Fifty-nine participants (mean ± SD age, 55.3 ± 6.2 years) with no FH (FH negative) were recruited from the community and were matched to the demographic characteristics of the FH-positive sample. Absence of FH was determined through self-report of the participant by telephone interview and by detailed medical history questionnaire. To be included in the FH-negative group, both parents had to survive to at least age 70 years (most were well beyond this age) and not have a diagnosis of dementia or exhibit frank symptoms of dementia of any kind. Twelve control subjects (20%) were ε4 positive (ε3/ε4, 11 subjects; and ε4/ε4, 1 subject), and 47 were ε4 negative (all ε3/ε3).
The demographics of the ε4-positive and ε4-negative subgroups are given in Table 1, along with neuropsychological and fMRI task performance. We only included participants who had the ε4 or ε3 allele of APOE (21 participants with ε2 alleles were excluded). This was done to control for potential heterogeneity among genotypes. The proportion of women in the cells differed; therefore, sex was used as a covariate in the fMRI data analysis. Exclusions for this imaging study included MR imaging scanner incompatibility, abnormal structural MR imaging or neuropsychological test results as part of study participation, or history of major psychiatric disease (eg, schizophrenia, substance dependence, and current or recent major depression) or major medical conditions (eg, type 1 diabetes mellitus, cancer requiring chemotherapy or radiation therapy, and neurological disorders, including prior head trauma with loss of consciousness). Most patients taking psychoactive drugs were excluded, although we allowed low-dose selective serotonin reuptake inhibitors if the patient had been stable for more than 3 months.
All subjects in the study received an additional fMRI task of episodic encoding that has been reported on previously.12 Participation in this study was contingent on signed informed consent, and the study was conducted in accord with the Declaration of Helsinki.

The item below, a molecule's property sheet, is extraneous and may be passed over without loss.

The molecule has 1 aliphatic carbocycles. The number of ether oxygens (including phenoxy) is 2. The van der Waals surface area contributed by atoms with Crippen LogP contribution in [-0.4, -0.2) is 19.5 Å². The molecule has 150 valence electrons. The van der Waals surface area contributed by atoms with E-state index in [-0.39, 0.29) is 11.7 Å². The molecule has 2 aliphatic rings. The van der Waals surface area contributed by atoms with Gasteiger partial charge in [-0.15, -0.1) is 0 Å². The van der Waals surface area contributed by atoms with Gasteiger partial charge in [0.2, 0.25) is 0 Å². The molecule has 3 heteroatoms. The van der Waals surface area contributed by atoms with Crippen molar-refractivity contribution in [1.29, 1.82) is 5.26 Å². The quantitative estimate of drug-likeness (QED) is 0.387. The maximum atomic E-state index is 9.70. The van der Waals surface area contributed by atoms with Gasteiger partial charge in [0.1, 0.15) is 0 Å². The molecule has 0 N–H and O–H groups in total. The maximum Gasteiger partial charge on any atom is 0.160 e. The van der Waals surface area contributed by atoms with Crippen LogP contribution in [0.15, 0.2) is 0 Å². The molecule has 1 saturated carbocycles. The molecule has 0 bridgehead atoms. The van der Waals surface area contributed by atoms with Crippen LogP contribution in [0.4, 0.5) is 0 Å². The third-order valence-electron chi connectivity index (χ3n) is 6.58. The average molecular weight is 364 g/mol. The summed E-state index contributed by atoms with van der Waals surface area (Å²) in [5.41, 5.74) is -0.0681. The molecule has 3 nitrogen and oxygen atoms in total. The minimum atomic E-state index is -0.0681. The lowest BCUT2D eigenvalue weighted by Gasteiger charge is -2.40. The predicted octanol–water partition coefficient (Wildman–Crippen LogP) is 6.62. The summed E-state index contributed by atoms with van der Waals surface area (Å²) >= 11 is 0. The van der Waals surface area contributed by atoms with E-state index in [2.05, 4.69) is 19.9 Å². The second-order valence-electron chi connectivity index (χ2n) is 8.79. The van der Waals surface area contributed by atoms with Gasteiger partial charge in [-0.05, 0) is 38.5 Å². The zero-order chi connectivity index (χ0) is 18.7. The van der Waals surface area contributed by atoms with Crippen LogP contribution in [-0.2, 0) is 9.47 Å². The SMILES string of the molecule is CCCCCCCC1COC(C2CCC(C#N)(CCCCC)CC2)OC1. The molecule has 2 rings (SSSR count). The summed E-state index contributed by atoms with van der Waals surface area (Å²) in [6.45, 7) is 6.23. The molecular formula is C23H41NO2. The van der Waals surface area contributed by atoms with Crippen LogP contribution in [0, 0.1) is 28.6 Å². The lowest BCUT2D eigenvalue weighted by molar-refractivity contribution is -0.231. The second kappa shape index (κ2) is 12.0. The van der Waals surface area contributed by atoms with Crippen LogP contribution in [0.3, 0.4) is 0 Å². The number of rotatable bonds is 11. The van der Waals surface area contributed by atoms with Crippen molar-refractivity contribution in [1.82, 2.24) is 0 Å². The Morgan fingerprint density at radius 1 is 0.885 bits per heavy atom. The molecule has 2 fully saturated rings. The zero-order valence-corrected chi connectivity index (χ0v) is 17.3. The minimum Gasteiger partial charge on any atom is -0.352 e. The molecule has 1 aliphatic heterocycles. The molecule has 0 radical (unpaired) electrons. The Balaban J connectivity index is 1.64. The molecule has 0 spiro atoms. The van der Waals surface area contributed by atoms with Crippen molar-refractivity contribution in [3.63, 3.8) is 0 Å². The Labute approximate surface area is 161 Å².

The fMRI paradigm has been described in detail in prior studies of healthy young adults30 and subjects with mild cognitive impairment (MCI).34 Briefly, the task requires participants to make yes or no decisions based on individually presented trait adjectives across 2 conditions, referential SA and nonreferential affective or semantic decision (SEM). The same set of 30 adjectives was presented in the SA and SEM conditions in counterbalanced order. In the SA condition, participants decided whether or not adjectives described their personal traits and abilities, whereas in the SEM condition, they decided whether or not adjectives in the set were of positive valence. The first presentation of each adjective was counterbalanced across conditions such that novelty was not confounded with condition order. Two equivalent forms of the task were presented sequentially (counterbalanced), each using separate adjective sets. Within each task run, each of the 2 conditions was presented in 5 pseudorandomized cycles. Words were presented every 4 seconds (3 seconds on screen and a 1-second interstimulus interval) in blocks of 6 per condition.